Study of culling bats in Peru may be counterproductive in controlling rabies

Posted on June 14, 2012 • Filed under: Agriculture, Health, Peru, TRAVEL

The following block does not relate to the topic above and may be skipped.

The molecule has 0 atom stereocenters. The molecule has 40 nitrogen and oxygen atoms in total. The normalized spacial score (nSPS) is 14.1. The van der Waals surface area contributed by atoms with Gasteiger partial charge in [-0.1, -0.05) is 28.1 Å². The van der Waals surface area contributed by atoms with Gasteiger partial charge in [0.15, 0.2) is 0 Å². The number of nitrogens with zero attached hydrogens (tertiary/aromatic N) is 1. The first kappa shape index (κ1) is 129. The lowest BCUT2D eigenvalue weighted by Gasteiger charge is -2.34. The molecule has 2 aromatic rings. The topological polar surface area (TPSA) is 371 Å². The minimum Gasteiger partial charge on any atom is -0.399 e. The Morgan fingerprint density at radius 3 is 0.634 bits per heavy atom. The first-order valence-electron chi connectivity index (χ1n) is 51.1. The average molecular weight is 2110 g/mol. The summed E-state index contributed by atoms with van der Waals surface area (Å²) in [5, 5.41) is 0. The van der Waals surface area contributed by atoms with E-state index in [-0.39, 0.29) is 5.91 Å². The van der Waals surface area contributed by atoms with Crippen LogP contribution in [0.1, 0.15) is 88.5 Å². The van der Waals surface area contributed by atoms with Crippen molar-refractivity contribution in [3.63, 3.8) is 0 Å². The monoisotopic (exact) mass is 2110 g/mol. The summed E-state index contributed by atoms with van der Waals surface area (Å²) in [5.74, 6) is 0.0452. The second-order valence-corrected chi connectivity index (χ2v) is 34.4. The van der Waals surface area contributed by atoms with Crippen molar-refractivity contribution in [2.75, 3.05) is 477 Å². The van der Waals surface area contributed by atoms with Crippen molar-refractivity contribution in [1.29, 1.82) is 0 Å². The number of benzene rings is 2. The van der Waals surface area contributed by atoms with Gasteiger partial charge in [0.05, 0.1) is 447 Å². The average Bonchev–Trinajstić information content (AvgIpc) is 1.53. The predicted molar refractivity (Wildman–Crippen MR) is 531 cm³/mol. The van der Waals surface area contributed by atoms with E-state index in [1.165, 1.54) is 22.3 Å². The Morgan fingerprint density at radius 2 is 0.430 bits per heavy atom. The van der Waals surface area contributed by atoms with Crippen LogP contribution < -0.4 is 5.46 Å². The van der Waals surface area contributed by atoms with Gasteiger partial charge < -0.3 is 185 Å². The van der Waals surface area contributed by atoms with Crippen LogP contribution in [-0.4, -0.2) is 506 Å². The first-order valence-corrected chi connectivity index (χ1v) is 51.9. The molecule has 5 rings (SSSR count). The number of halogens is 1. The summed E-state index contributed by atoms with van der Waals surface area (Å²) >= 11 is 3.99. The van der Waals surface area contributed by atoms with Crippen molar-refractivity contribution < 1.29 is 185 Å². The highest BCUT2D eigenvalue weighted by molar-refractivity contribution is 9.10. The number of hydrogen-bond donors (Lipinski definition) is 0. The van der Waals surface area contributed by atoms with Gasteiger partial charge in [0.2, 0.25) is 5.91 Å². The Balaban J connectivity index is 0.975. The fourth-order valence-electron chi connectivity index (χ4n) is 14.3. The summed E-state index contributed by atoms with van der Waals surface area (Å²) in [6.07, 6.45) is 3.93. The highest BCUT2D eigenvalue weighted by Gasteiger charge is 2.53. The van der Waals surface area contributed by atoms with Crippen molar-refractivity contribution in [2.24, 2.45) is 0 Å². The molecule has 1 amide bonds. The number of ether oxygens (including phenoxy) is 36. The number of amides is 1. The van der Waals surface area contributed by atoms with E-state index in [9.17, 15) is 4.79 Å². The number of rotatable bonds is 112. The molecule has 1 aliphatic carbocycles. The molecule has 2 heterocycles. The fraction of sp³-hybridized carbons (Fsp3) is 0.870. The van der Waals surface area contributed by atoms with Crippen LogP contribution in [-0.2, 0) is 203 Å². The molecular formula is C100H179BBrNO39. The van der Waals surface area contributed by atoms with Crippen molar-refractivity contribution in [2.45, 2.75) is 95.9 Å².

The culling of bats, a common practice in Peru to control rabies, does not reduce rates of exposure to the virus causing the disease and may be counterproductive, according to a study by the University of Michigan. The research, conducted in colonies of vampire bats in Peru, aims to help public health officials and agriculture in this country to develop more effective in preventing rabies infections in humans and livestock. The study, which was developed by a team of Peruvian and U.S. scientists, led by Daniel Streicker, Odum School of Ecology at the University of Georgia, is published this week in the journal Proceedings of the Royal Society. Read Article

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